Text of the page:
It’s easy to look at my own life trajectory and see how Pearl Jam’s musical influence shaped my own future career, but even more interesting is to see how much being a music fan has remained the same in the ensuing years. Just as Pearl Jam began to come back to earth as songwriters around the turn of the century, the internet really started to take off, and things like file sharing and eventually blogs made it much easier to discover music. And while some may mourn the lack of effort required to absorb a generation’s worth of listening, the truth is that things became much more democratic. You don’t value music more if you have to work harder to find it. The only thing really lost is just the memory of the pursuit.

But still, artists are finding ways to reward fandom. You can look at something like a Taylor Swift playlist, and as corny as it may seem to a blog-reading indie rock fan, it really might be the first way that a teenager will hear about a band as great as The National or a fringe artist like S. Carey. Or, with someone like Lorde, it might be taking artists like Majical Cloudz or Mitski on the road with her, exposing them to audiences on a daily basis that might not ordinarily cross paths with. It might not be coincidental that the artists that inspire some of the most impassioned, unwavering fandom are the ones willing to challenge those same fans, and offer rewards for digging deeper.

This is maybe most true of Kanye West. In hip-hop, sampling has long been a way for artists to show both where they come from and what they are interested in, but someone like Kanye has taken this through the stratosphere over the course of his career. There is his continual work with fellow rappers that he wants to give shine to, with the likes of Kid Cudi, Pusha T, and Chance The Rapper getting the Kanye bump. There is the music he’s opted to repurpose, ranging from Nina Simone and Chaka Khan to Daft Punk and Aphex Twin. And, there are the people he’s worked with on a production level, where artists like Gesaffelstein, Travis Scott, Arca, DJDS, and Hudson Mohawke all gained from the exposure to more ears that West provided.

For as iconic as Kanye West has become, he’s never been above to sharing his spotlight, and using his platform to give other artists the benefit of his audience. I often think about the MSG Life Of Pablo fashion show, where Kanye was surrounded by some of his closest collaborators, and his own listening party virtually became an instance of passing the aux chord in an Uber ride. Kanye has always known how much his own taste is a part of his success, and in turn, being a fan of Kanye West made everyone the beneficiary of his generosity.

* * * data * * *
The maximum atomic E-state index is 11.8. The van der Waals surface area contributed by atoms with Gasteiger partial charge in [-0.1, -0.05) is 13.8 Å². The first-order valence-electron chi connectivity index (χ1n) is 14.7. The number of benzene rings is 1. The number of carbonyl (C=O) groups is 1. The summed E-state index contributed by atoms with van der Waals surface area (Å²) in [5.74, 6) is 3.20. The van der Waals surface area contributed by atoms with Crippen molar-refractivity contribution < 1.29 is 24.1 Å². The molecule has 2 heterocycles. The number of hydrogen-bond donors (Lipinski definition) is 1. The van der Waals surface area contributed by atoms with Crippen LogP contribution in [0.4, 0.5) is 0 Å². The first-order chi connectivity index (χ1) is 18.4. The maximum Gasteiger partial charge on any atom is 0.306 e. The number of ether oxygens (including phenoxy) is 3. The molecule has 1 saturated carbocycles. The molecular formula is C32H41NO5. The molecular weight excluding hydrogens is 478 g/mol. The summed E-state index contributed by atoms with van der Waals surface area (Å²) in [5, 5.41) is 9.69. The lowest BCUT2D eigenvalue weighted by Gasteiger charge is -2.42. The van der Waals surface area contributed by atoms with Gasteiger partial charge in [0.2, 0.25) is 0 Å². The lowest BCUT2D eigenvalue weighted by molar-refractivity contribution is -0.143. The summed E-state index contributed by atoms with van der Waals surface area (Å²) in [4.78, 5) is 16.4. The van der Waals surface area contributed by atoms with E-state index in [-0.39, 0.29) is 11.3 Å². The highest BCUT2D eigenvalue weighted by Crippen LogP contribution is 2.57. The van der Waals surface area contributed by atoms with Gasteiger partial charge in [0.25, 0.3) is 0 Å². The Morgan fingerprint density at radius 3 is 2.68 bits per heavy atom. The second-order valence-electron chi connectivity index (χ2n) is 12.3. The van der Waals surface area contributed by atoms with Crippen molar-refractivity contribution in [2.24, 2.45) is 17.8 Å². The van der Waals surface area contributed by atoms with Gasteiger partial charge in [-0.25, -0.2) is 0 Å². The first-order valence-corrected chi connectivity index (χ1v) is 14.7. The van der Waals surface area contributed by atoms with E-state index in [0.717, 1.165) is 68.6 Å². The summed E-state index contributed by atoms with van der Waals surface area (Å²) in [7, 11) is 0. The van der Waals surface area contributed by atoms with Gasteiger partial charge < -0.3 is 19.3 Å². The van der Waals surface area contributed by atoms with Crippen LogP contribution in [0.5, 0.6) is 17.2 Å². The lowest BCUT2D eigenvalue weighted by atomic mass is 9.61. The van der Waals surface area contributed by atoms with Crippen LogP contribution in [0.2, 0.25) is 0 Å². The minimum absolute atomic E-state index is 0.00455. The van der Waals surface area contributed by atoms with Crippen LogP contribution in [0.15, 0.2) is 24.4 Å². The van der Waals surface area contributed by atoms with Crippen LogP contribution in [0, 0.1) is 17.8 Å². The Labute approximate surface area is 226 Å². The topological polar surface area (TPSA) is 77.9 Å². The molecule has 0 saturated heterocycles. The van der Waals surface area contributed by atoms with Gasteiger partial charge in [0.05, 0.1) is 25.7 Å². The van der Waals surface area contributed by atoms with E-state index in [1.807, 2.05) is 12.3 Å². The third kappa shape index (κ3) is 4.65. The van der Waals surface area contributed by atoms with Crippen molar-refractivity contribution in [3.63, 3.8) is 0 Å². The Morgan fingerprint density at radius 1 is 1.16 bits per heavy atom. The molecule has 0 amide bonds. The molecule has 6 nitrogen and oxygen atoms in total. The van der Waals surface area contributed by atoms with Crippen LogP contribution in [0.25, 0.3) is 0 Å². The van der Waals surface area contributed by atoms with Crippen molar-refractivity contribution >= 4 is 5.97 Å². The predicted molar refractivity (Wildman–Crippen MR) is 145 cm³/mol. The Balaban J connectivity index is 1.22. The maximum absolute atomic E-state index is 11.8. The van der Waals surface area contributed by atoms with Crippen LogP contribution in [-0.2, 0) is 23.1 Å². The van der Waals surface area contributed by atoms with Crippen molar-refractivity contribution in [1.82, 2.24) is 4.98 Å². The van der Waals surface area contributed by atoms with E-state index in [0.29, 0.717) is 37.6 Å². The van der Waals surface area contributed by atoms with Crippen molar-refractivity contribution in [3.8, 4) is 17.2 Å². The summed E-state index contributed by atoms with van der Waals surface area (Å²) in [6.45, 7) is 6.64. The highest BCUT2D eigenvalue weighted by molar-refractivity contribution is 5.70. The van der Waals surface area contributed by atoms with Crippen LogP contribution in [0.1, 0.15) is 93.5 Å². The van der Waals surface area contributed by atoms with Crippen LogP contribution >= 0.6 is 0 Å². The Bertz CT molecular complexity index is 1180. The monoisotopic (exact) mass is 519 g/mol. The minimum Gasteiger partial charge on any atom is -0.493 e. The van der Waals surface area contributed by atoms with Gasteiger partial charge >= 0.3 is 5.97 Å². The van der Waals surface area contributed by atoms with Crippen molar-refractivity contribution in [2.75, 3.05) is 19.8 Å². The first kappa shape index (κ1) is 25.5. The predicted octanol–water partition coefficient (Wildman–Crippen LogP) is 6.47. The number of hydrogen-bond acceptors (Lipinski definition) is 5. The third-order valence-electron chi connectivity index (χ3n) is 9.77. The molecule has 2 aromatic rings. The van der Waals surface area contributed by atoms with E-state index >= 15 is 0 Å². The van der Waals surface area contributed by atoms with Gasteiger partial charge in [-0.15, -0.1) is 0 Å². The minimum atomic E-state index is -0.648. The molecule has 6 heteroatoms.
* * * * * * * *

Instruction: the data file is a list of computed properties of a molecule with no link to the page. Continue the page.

These efforts, be it making a mix or inviting an artist into the studio, aren’t solely altruistic. It’s not Kanye or Taylor looking out just for their fans, knowing that others could benefit from the knowledge and investment that they’ve committed their life. It’s good for them as artists, as well. Their art is often a sharing of who they are and what makes them tick, and sharing their own musical tastes can be a reflection of that, too; by knowing the music that inspires them, perhaps their audience can better know them. And given art’s role as a mode of communication, that may be the greatest achievement.

This is something that St. Vincent understands. Just on her most recent tour, where the requirements for her audio and visual spectacle mean that she’s playing the same songs every night, Clark has additionally offered a similar behind-the-scenes take on Sleater-Kinney’s “Modern Girl” and an in-studio rendition of the recent Rihanna and SZA cut “Consideration.” Decades after she used Pearl Jam to go on her own musical treasure hunt, she’s providing clues for her own young fans to get a glimpse into her musical diet, and to expand their own. They might be surprised to find that Pearl Jam’s first few albums are filled with gems that you won’t hear on the radio, or that Sleater-Kinney’s feverish rock is punctuated by some inviting, hooky songwriting, or that Rihanna is more than just a pop singer they hear in the background at clubs. And if they ever go on to make their own music, they’ll be all the more interesting because of it.